Figure 1. Innovation and product appeal

Figure 1 shows the optimal innovation rates of firms with different levels of product appeal for a particular parameterisation of our model. The green line corresponds to the market equilibrium when firms have the option to reach consumers through Wal-Mex, provided they meet Wal-Mex’s pricing conditions. The blue line represents equilibrium in the absence of a Wal-Mex option. Note that firms with higher product appeal innovate at a higher rate, regardless of whether the Wal-Mex option is available. But the arrival of Wal-Mex lowers innovation rates among low-appeal firms while increasing these rates at the upper end of the appeal distribution. Further, some low-appeal firms drop out of the market altogether. These adjustments occur both because Wal-Mex allows high-appeal firms to gain market share, and because, given market shares, lower price-cost mark-ups reduce the incentive to innovate for Schumpeterian reasons. In short, the arrival of Wal-Mex sharpens the difference in firms’ static and dynamic choices, which is the key message emerging from the firm interviews we conducted.

To see whether these predictions are borne out for Mexican suppliers in general, we employ plant-level data from the Mexican Institute of Statistics (INEGI) covering 85% of Mexican manufacturing output. Using a differences-in-differences approach, we exploit the geographical patterns of Wal-Mex’ expansion as well as the fact that only some suppliers produce the types of processed food and consumers goods that are potentially carried by Wal-Mex. This analysis provides more support for our argument.

Figure 2. Supplier responses to Wal-Mex

Figure 2 plots the supplier responses to Wal-Mex in terms of sales, R&D, and total factor productivity. The horizontal axis measures the product appeal of firms (proxied by the firm’s initial sales), which is increasing from left to right. The striking pattern of Figure 2 is that weak firms – in Quartile 1 – reduce not only their sales but also their R&D whereas strong firms, in the fourth quartile, increase their sales and their R&D.3  As a consequence, the productivity of weak firms declines while strong firms exhibit higher productivity as a result of Wal-Mex entry. Overall, our micro data results provide support for the adjustments predicted by the model. Wal-Mex has sharpened the difference between weak and strong firms for Mexican manufacturing as a whole.


Wal-Mart’s entry into Mexico has had a polarising effect on the Mexican manufacturing sector. Wal-Mex was beneficial to some but detrimental to other Mexican producers. This may not be so surprising after all: the structural changes brought about by intensified competition typically involve winners and losers, and Wal-Mex has simply been acting as an agent of structural change in Mexico. Our analysis indicates that trade and foreign direct investment deregulation might have important effects that are transmitted through the vertical structure of production.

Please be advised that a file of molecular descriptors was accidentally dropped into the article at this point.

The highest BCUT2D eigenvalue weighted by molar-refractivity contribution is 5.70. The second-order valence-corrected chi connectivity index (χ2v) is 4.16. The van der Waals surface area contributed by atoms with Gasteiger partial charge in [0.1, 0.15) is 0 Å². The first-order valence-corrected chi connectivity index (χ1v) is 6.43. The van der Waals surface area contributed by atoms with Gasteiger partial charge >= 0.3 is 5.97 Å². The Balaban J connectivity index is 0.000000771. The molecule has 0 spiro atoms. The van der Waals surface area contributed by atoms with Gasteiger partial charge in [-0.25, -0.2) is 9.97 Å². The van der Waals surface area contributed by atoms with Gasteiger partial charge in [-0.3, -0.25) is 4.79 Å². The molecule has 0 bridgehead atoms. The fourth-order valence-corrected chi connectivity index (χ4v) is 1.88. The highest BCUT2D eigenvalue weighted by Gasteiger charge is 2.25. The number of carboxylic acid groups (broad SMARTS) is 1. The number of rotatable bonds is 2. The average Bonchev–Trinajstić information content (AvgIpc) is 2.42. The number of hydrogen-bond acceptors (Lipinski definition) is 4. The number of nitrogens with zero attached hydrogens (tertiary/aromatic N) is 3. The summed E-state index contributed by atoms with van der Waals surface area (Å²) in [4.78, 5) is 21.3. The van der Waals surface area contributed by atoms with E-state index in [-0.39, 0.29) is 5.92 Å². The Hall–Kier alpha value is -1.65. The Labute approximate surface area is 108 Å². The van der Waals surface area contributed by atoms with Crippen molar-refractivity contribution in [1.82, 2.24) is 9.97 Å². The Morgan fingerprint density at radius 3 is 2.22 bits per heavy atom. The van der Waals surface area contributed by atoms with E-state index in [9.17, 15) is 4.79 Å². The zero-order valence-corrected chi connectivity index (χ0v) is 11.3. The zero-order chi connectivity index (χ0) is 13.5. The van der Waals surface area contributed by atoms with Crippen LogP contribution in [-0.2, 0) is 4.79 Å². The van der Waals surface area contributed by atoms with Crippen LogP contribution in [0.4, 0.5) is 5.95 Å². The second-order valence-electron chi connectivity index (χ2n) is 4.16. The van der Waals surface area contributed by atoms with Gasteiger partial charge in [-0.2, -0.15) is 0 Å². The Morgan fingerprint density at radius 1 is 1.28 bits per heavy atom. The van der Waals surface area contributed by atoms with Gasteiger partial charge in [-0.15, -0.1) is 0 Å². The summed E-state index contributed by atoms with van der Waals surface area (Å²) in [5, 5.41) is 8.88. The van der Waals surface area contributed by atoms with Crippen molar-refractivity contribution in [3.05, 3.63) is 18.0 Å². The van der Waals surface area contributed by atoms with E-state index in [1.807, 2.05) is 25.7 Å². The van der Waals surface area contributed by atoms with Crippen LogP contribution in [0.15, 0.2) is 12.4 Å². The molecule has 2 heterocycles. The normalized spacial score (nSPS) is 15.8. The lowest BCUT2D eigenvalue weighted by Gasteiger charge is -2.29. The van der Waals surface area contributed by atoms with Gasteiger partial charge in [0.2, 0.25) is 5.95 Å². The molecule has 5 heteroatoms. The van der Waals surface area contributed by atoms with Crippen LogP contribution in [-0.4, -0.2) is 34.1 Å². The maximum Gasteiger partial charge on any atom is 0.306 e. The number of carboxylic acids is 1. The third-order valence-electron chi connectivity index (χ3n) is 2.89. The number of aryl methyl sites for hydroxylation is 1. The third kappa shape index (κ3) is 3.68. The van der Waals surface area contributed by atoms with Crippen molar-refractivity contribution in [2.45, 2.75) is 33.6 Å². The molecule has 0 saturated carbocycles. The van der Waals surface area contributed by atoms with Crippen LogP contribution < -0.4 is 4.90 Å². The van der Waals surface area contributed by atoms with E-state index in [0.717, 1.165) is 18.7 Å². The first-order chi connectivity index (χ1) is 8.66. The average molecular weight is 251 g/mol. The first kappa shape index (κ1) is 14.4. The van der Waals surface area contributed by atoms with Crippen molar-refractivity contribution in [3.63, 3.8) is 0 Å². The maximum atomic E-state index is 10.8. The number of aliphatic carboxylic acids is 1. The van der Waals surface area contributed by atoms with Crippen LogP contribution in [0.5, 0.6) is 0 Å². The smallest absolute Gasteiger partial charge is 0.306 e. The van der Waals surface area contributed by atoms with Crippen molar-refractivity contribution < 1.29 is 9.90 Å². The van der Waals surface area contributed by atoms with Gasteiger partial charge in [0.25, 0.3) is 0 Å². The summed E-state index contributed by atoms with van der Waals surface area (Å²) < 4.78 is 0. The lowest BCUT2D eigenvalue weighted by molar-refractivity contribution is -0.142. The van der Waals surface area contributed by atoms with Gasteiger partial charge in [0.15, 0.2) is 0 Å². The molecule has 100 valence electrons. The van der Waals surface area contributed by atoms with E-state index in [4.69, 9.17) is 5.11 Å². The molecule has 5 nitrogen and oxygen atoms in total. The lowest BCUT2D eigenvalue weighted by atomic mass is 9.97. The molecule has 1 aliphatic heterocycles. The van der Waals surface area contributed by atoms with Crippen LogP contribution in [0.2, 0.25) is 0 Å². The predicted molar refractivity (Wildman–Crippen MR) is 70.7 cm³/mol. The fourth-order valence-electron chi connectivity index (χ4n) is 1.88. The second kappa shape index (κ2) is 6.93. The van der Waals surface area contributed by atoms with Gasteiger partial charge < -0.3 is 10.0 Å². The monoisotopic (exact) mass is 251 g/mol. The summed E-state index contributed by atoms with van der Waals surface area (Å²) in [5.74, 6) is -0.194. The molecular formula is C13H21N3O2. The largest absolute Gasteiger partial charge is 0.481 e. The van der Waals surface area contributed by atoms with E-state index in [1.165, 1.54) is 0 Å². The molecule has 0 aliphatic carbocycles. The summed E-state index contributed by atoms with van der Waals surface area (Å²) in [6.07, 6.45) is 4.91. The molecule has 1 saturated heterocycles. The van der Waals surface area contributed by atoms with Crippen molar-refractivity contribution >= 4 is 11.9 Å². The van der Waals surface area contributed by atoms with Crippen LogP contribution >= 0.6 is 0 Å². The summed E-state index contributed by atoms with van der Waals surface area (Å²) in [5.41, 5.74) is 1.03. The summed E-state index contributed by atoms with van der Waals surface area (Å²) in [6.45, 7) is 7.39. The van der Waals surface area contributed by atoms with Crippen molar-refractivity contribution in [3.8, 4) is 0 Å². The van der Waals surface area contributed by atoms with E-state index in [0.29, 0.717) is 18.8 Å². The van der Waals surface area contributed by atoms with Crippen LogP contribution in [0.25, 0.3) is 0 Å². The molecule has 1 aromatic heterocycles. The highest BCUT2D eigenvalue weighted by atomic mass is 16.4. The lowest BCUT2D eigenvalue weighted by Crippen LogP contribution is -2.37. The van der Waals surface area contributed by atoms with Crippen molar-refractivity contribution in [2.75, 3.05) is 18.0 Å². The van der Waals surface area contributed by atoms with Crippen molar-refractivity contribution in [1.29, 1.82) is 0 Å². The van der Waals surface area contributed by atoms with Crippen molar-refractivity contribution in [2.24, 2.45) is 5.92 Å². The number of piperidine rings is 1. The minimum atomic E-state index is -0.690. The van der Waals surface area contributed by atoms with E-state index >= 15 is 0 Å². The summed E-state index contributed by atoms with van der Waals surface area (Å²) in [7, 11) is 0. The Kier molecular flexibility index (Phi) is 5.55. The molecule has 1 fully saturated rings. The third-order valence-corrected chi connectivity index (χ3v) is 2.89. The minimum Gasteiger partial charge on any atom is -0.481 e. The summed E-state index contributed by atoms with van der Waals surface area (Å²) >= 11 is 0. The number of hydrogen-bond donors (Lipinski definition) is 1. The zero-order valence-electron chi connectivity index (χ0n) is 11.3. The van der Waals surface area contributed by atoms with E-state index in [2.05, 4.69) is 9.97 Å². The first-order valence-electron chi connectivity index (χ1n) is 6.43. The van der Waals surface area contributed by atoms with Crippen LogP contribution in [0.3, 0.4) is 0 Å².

Bustos, P (2011), "Trade Liberalisation, Exports, and Technology Upgrading: Evidence on the Impact of MERCOSUR on Argentinian Firms”, American Economic Review, 101(1):304-340.

Iacovone, L, B Javorcik, W Keller, and J Tybout (2011), “Supplier Responses to Wal-Mart’s Invasion of Mexico”, NBER Working Paper No. 17204.

Javorcik, B, W Keller, and J Tybout (2008), “Openness and Industrial Response in a Wal-Mart World: A Case Study of Mexican Soaps, Detergents and Surfactant Producers”, World Economy, 31(12):1558-1580.

LA Times (2011), “Residents fighting against Wal-Mart store in Burbank”, Los Angeles Times, 14 August.

Lileeva, A, and D Trefler (2010), “Improved Access to Foreign Markets Raises Plant-Level Productivity … for Some Plants”, Quarterly Journal of Economics, 125(3):1051-1099.

1 Our conclusions are in line with other recent work showing that policy changes in the presence of heterogeneous firms are likely to trigger heterogeneous responses (Lileeva and Trefler 2010, Bustos 2011).

2 Based on firm interviews conducted in Mexico and summarised in Iacovone et al. (2011) and especially in Javorcik et al.(2008). Research support from the World Bank is gratefully acknowledged.

3 Figure 2 shows normalised coefficients on an interaction term that isolates the effects of Wal-Mex ‘s regional presence on local producers of food and consumer goods of the type Wal-Mex carries. Characteristics of the regional economy are controlled for, and Wal-Mex’s presence is treated as endogenous. See Iacovone et al. (2011) for further details.



Topics:  Global economy International trade

Tags:  globalisation, Mexico, Wal-Mart, deregulation

Lead Economist, World Bank Trade and Competitiveness Global Practice

Professor of Economics, University of Oxford; and ITRE Programme Director, CEPR

Director of the McGuire Center for International Economics and Professor at the University of Colorado-Boulder

Professor, Department of Economics, Pennsylvania State University